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Gender and entrepreneurial success: A cross cultural study of competencies of female SMEs operators in South Africa

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posted on 2022-10-20, 16:18 authored by Bridget Nneka Obiagele Irene

 This  cross-cultural  study  investigates  the linkbetween business  success  and entrepreneurial competencies in female-owned SMEs in South Africa. The study seeks to identify sets of behaviours that delineate competencies among South African female entrepreneurs. It aims to develop a model of gender and culture-specific competencies for incorporation into interventionprograms for entrepreneurial development.A “mixed-method” approach, conducted in two parts, was adopted for this study.Study 1 was qualitative: 50 individual interviews with 50 female entrepreneurs were conducted. 10 focus  group discussions with 78 entrepreneurs were completed. The purpose was to identify gender  (female)  and  context  (South  African)  specific  behaviours  that  delineate  entrepreneurial competencies.12  competency  domains were identified bythematic  analysis  of  the  qualitative  data  consistentwith existing entrepreneurial competency models. New behaviours were identified (with no new domains  identified),  and  grouped  under  existing  competency  domains.  This  shows  that  existing models  offer  some  cross-cultural  generalisability.  These  newly  identified  behaviours  suggest  a possible   need   to   revise   the   existing   competency   models   to   augment   their   relevance   to entrepreneurial competency measurements in different contexts.Study  2  was  quantitative:  780  entrepreneurs  completed  a  6-part  questionnaire.  Datacollection and   preliminary   assumption   testing   involved definingthe   psychometric   elements   of thedependent  variables  and  covariates.  The  sample  consisted  of  785  female  entrepreneurs  from  4 different South African provinces. The survey instrument was a structured questionnaire. Results found that competencies had a majorinfluenceon the business success of female South African  SME  operators.  The  results  demonstrate  that  self-reported  competencies  can  predict business  success  in  female-owned  South  African SMEs.  The  findings  were  largely  consistent with  existing  models,  but  behavioural  differences  defined  different  competency  domains, possibly associated with cultural differences.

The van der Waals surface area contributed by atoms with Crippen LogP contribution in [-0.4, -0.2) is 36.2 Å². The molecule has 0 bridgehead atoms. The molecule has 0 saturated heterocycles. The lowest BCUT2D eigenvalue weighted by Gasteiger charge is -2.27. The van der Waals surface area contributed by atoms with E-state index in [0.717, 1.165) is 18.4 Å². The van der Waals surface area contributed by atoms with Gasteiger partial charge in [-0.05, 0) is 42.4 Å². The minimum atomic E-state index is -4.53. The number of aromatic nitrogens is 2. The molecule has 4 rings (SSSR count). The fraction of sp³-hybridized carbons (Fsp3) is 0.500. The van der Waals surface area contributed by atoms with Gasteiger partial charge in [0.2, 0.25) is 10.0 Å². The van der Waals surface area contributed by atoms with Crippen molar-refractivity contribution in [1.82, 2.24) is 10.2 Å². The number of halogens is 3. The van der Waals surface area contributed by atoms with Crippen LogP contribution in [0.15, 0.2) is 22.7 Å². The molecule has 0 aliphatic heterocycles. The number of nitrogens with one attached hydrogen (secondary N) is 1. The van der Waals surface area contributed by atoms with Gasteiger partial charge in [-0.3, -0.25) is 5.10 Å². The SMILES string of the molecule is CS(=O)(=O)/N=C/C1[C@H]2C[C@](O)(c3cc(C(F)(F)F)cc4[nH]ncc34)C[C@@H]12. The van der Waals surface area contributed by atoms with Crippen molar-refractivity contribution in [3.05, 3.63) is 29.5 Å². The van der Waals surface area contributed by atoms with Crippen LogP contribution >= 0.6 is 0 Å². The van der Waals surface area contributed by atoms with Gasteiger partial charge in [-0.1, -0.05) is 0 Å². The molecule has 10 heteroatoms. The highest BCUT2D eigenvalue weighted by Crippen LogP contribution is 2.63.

History

School

  • School of Management

Qualification level

  • Doctoral

Qualification name

  • PhD

Publication year

2016

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